Though the Sega CD had its fair share of platformers, most of them appeared on previous platforms. Though Popful Mail wasn't really any different (it appeared on PC Engine CD-ROM before the Sega CD), it seemed to flourish the most on this platform, with its beautiful cartoon graphics and engaging gameplay. And since it was produced for U.S. release by Working Designs, it also came with beautifully flashy cover art, which stands out in any collection. We like.
Earthworm Jim: Special Edition
Originally released for the Sega Genesis and SNES, Earthworm Jim got a boost with this special "director's cut", featuring a pair of new levels (including one where Jim is missing his suit, aka "nude") and a newly remixed soundtrack by music composer Tommy Tallarico. There were also additional animations and drawings thrown in for good measure, which fans truly adored.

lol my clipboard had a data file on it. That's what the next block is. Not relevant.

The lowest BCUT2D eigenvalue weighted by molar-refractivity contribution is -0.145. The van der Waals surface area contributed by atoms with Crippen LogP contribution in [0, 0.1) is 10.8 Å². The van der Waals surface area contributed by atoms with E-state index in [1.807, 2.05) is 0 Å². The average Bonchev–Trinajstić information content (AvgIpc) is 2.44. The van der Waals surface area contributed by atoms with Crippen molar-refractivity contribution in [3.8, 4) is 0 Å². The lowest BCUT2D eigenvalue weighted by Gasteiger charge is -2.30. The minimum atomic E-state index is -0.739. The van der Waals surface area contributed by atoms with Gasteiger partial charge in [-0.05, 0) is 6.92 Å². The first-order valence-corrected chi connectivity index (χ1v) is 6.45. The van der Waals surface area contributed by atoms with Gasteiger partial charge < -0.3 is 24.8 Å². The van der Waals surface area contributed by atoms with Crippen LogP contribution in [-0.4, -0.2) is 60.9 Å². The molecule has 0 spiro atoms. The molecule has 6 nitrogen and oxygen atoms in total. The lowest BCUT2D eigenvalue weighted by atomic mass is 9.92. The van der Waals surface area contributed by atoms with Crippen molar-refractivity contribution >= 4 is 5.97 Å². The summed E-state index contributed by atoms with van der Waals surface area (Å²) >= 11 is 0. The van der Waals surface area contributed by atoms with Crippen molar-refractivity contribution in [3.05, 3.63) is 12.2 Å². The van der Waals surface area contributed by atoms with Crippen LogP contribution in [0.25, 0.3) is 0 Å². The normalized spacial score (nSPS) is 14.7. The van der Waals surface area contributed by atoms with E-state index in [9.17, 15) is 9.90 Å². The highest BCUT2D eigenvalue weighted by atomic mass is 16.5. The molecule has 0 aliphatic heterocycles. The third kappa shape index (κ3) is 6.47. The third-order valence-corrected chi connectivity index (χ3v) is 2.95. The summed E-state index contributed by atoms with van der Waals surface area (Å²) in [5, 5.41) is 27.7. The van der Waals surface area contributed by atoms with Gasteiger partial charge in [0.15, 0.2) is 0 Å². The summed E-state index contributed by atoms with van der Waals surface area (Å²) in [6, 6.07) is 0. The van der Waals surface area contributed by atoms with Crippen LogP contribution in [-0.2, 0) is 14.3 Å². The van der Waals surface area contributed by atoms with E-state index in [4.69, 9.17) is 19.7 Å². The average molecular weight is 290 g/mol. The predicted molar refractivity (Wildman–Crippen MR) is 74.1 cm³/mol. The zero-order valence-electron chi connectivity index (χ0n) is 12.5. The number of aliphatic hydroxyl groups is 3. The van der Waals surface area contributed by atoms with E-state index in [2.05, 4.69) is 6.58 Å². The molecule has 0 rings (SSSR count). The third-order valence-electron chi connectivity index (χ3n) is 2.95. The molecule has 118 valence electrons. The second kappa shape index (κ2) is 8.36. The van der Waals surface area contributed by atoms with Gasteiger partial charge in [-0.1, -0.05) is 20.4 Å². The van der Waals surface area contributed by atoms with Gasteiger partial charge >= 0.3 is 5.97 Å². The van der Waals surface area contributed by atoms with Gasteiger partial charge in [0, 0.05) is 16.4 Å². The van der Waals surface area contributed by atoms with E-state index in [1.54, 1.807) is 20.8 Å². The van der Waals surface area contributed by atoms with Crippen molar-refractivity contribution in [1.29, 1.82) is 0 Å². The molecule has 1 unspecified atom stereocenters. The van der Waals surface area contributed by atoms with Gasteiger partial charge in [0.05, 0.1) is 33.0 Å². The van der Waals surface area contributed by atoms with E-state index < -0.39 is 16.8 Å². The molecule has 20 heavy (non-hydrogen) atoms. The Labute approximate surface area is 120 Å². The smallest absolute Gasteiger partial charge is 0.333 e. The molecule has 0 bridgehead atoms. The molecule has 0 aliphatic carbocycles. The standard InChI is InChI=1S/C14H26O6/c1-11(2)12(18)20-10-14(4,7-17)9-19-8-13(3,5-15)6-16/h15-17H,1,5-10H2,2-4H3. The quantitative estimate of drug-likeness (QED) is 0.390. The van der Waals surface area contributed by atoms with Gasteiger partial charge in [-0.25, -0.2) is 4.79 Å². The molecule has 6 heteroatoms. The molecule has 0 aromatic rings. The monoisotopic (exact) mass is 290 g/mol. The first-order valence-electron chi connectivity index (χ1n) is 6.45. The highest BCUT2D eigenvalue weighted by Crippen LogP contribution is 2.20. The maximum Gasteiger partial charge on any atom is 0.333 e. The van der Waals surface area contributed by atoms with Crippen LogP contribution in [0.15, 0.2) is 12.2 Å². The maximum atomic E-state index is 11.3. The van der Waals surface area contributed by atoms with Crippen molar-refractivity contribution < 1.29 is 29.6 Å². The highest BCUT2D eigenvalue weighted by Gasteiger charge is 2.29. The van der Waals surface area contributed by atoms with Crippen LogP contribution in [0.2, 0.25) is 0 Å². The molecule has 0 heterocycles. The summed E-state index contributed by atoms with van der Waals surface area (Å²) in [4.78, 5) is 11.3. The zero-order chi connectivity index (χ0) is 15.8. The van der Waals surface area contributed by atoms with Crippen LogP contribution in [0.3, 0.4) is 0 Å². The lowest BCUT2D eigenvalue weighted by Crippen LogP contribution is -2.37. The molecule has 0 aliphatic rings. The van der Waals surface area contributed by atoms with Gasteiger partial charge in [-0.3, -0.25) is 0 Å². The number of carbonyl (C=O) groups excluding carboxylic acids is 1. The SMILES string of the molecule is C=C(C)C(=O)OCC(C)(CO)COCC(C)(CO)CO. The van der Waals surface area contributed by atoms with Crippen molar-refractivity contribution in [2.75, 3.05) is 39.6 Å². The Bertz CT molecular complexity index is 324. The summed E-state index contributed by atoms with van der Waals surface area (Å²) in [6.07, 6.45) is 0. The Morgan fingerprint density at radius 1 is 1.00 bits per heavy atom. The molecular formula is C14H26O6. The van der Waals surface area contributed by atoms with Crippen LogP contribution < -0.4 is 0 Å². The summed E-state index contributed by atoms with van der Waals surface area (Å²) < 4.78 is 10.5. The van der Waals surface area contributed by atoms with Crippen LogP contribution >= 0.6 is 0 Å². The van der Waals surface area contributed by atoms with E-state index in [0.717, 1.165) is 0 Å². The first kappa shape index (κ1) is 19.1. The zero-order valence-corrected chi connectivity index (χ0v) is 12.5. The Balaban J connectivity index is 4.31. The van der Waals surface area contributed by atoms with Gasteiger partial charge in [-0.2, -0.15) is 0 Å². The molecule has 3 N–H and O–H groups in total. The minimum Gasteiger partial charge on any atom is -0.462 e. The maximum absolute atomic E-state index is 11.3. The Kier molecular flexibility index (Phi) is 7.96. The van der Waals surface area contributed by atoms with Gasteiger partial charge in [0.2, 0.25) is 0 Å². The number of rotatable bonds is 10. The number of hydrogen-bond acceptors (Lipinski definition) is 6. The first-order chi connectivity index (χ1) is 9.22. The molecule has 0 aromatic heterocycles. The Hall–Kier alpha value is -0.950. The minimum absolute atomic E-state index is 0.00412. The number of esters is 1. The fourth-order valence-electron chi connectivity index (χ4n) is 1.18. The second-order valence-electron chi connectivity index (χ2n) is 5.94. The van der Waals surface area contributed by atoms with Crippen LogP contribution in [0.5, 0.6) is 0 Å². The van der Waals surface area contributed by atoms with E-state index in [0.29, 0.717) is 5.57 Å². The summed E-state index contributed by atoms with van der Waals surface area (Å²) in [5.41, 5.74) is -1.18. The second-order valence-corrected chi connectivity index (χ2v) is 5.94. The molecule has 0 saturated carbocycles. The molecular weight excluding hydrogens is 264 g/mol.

Eternal Champions: Challenge From the Dark Side
Continuing on in the same brutal fashion as the original Eternal Champions, Challenge From the Dark Side expanded the roster with a number of new fighters, including a duck with a killer kick. Yes, we're serious. For good measure, Sega also bumped up the carnage significantly, including a nasty fatality where a character falls down a pit, getting ripped to shreds by blades before eventually falling to the bottom in a bloody heap. Oh, and the clown car running you over hurts too. Ouch.
Keio Flying Squadron